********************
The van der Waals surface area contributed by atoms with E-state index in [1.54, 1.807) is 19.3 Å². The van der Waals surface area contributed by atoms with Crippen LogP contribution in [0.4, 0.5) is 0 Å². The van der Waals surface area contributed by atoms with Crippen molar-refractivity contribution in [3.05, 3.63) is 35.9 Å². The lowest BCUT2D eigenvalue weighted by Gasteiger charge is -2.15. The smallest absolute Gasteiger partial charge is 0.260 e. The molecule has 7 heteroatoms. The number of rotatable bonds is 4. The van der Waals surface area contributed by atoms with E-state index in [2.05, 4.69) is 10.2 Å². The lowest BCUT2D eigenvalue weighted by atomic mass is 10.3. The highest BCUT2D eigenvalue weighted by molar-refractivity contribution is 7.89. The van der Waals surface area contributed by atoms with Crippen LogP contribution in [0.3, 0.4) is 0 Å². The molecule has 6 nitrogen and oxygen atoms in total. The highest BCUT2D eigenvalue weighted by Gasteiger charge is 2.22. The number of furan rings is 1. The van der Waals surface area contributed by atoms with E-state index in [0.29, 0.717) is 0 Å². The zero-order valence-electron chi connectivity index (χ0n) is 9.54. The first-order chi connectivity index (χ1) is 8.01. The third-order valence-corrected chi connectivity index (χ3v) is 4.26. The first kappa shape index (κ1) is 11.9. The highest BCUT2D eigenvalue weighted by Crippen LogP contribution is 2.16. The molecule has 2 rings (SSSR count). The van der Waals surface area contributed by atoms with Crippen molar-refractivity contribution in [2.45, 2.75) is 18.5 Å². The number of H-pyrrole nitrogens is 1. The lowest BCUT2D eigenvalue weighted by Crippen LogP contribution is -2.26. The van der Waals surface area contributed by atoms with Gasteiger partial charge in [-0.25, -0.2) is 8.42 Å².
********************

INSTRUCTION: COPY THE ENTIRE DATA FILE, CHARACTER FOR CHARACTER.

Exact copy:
The van der Waals surface area contributed by atoms with E-state index in [1.54, 1.807) is 19.3 Å². The van der Waals surface area contributed by atoms with Crippen LogP contribution in [0.4, 0.5) is 0 Å². The van der Waals surface area contributed by atoms with Crippen molar-refractivity contribution in [3.05, 3.63) is 35.9 Å². The lowest BCUT2D eigenvalue weighted by Gasteiger charge is -2.15. The smallest absolute Gasteiger partial charge is 0.260 e. The molecule has 7 heteroatoms. The number of rotatable bonds is 4. The van der Waals surface area contributed by atoms with E-state index in [2.05, 4.69) is 10.2 Å². The lowest BCUT2D eigenvalue weighted by atomic mass is 10.3. The highest BCUT2D eigenvalue weighted by molar-refractivity contribution is 7.89. The van der Waals surface area contributed by atoms with Crippen LogP contribution in [0.3, 0.4) is 0 Å². The molecule has 6 nitrogen and oxygen atoms in total. The highest BCUT2D eigenvalue weighted by Gasteiger charge is 2.22. The number of furan rings is 1. The van der Waals surface area contributed by atoms with E-state index in [0.29, 0.717) is 0 Å². The zero-order valence-electron chi connectivity index (χ0n) is 9.54. The first-order chi connectivity index (χ1) is 8.01. The third-order valence-corrected chi connectivity index (χ3v) is 4.26. The first kappa shape index (κ1) is 11.9. The highest BCUT2D eigenvalue weighted by Crippen LogP contribution is 2.16. The molecule has 2 rings (SSSR count). The van der Waals surface area contributed by atoms with Crippen molar-refractivity contribution in [2.45, 2.75) is 18.5 Å². The number of H-pyrrole nitrogens is 1. The lowest BCUT2D eigenvalue weighted by Crippen LogP contribution is -2.26. The van der Waals surface area contributed by atoms with Gasteiger partial charge in [-0.25, -0.2) is 8.42 Å².